By Allison Aubrey
February 25, 2019
Lexile®: 900L – 1000L
Even if you’re not aware of it, it’s likely that your emotions will influence someone around you today.
This can happen during our most basic exchanges, say on your commute to work. “If someone smiles at you, you smile back at them,” says sociologist Nicholas Christakis of Yale University. “That’s a very fleeting contagion of emotion from one person to another.”
But it doesn’t stop there. Emotions can spread through social networks almost like the flu or a cold. And, the extent to which emotions can cascade is eye-opening.
For instance, Christakis’ research has shown that if you start to become happier with your life, a friend living close by has a 25 percent higher chance of becoming happy too. And your partner is more likely to feel better as well. The happiness can even spread to people to whom you’re indirectly connected.
To document this, Christakis and his colleagues mapped out the face-to-face interactions of about 5,000 people living in one town, over the course of 32 years. Their emotional ups and downs were documented with periodic surveys. “We were able to show that as one person became happy or sad, it rippled through the network,” Christakis says.
It’s not just happiness that spreads, unhappiness and anger can be contagious, too.
And you don’t have to be in the same house or city to catch someone else’s emotions. There’s evidence that emotional contagion can spread through our digital interactions, too.
Say, you’re in a negative mood, and you text your partner. A research study, dubbed, “I’m Sad, You’re Sad,” documented that in these types of text exchanges, your partner is likely to both sense your emotion and mirror it.
So, just how far does this go? A study of nearly 700,000 Facebook users suggests we can pick up on–and mirror–the emotions we encounter in our social media feeds, too.
As part of the study, users’ news feeds were altered. Some people in the study began to see more positive posts, while others began to see more negative posts.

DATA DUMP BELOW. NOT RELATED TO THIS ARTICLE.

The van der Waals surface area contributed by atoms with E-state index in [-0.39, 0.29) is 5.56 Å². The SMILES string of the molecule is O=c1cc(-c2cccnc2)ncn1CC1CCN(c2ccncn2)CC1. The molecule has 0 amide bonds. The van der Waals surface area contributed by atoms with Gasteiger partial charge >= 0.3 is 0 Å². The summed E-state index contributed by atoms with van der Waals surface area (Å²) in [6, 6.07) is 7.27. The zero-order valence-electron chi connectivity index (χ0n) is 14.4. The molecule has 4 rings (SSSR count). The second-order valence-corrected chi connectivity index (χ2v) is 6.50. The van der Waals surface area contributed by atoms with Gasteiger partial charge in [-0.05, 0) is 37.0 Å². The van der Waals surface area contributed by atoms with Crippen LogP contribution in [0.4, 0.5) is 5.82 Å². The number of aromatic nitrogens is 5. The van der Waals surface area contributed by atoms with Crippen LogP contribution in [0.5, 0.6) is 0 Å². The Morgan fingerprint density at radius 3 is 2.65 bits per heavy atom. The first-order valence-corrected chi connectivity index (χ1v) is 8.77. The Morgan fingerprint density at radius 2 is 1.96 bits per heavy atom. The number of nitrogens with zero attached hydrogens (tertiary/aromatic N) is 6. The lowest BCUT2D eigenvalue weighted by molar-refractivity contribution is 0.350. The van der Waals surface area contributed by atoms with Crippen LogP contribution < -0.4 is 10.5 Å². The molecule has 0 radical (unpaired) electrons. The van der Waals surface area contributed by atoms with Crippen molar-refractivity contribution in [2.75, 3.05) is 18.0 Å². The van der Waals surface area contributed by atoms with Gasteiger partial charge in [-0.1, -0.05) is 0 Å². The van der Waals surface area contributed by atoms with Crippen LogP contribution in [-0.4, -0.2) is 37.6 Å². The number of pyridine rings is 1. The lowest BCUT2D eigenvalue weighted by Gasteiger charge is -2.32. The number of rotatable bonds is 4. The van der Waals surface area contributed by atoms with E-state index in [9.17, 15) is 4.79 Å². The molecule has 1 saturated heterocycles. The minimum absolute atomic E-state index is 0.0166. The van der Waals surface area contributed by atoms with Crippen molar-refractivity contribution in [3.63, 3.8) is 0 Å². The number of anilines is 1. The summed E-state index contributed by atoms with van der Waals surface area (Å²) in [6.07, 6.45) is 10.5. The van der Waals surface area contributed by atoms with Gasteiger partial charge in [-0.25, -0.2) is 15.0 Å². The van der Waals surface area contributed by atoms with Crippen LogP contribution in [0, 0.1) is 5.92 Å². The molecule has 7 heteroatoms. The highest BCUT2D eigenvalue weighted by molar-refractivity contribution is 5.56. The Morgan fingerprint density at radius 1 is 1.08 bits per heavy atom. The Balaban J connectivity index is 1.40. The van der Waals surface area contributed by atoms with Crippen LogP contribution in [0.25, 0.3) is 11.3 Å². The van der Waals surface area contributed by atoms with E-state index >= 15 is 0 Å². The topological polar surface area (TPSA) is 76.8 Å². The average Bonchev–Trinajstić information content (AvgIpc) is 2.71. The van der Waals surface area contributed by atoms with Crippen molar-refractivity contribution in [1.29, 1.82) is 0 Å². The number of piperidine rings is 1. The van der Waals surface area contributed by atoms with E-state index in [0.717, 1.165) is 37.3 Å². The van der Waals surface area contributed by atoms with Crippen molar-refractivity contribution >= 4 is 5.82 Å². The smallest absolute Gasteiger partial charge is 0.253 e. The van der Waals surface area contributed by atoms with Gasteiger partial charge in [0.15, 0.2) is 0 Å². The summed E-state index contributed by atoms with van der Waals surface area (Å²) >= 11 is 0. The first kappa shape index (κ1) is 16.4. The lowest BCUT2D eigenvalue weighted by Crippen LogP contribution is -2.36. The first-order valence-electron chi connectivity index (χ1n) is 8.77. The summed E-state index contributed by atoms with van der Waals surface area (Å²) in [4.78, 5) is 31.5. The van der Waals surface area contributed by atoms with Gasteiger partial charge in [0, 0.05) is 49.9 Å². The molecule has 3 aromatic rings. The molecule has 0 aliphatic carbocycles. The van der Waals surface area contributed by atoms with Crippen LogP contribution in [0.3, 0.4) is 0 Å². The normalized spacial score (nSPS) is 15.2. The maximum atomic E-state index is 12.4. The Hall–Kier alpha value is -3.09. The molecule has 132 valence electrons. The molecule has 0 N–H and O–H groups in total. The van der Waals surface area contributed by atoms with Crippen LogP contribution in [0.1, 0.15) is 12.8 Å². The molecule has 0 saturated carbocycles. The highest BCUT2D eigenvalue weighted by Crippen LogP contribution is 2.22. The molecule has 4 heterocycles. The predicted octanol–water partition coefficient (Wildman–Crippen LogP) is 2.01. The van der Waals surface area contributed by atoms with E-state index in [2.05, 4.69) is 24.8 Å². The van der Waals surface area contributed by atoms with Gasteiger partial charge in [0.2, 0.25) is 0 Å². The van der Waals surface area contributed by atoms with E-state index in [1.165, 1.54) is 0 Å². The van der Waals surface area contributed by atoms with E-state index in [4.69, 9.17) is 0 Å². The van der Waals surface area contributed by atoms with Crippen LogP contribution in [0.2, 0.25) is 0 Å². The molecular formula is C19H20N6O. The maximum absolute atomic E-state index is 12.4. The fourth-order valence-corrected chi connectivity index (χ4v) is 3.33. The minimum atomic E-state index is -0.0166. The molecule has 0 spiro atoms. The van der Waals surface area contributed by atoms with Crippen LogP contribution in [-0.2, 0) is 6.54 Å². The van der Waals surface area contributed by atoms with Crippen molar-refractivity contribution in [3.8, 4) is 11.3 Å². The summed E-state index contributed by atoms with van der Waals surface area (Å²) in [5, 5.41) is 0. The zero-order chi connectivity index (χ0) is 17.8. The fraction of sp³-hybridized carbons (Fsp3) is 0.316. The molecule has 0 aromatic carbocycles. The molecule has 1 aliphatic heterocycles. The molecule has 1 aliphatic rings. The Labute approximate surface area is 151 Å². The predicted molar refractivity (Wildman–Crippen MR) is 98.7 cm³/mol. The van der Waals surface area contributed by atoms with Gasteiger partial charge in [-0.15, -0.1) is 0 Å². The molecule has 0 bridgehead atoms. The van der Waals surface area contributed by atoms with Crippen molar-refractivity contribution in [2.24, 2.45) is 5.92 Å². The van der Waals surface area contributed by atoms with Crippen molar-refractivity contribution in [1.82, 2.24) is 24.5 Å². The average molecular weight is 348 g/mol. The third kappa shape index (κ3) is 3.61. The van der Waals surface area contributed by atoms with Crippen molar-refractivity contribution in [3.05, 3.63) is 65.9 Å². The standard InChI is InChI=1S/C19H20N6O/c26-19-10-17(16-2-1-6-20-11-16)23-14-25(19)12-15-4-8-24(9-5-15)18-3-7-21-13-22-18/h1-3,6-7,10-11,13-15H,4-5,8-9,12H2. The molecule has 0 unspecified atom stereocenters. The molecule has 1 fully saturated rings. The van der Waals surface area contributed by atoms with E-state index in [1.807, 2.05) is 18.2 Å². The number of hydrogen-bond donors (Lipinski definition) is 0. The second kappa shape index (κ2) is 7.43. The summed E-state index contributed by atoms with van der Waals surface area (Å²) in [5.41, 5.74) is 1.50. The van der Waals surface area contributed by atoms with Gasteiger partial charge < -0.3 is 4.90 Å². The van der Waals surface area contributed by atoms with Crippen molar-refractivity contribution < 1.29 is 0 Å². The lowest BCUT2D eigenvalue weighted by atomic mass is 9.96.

“We found that when good things were happening in your news feed–to your friends and your family–you also tended to write more positively and less negatively,” says Jeff Hancock, a communications researcher at Stanford University and author the two studies on digital interactions.
And, the reverse was true, too. Viewing more negative posts prompted people to write more sad or angry things. Overall, the effects were very small, compared to what has been documented in face-to-face interactions, “but (the study) suggested that emotions can move through networks through contagion,” Hancock says.
A lot of us have seen this play out on our social media feeds, especially on Twitter. Late night TV host Jimmy Kimmel pokes fun at angry tweets by asking celebrities and famous athletes to read aloud the mean things that have been tweeted about them. “Draymond Green’s jump shot is almost as ugly as his face,” NBA player Draymond Green read to an audience last June. “Whoa!” the audience responded.
It’s funny in the moment. But when you’re on the receiving end of a personal attack, it’s hurtful. And it increases the likelihood that you’ll lash out in return.
One study finds there may be a little bit of troll in each of us. If you read a nasty message from a troll that dishes out sarcasm or a personal attack, and you happen to be in a bad mood, the research shows you’re more likely to copy the troll-like behavior.
Bottom line: It’s easier to be mean from behind a screen. The rules of face-to-face interactions don’t exist. “There are fewer cues,” Hancock says. You don’t see or hear the person on the receiving end of your tweet or post. “That makes it a little harder to view you as a person,” he says.
This is what happened to a Twitter user named Michael Beatty who lives in Alabama. He’s 65 and served in the military during the Vietnam War. Earlier this year, he got ticked off when he read a tweet written by comedian and actor Patton Oswalt. It was a negative tweet about President Trump.
“So I did a knee jerk reaction,” Beatty told us. “I sent him two tweets back.”
Beatty says he told Oswalt: “I enjoyed seeing your character in [the movie] Blade: Trinity die so horribly.” In another tweet he poked fun at the actor’s height.
Looking back, Beatty says, “it was harsh, uncalled for, embarrassing.”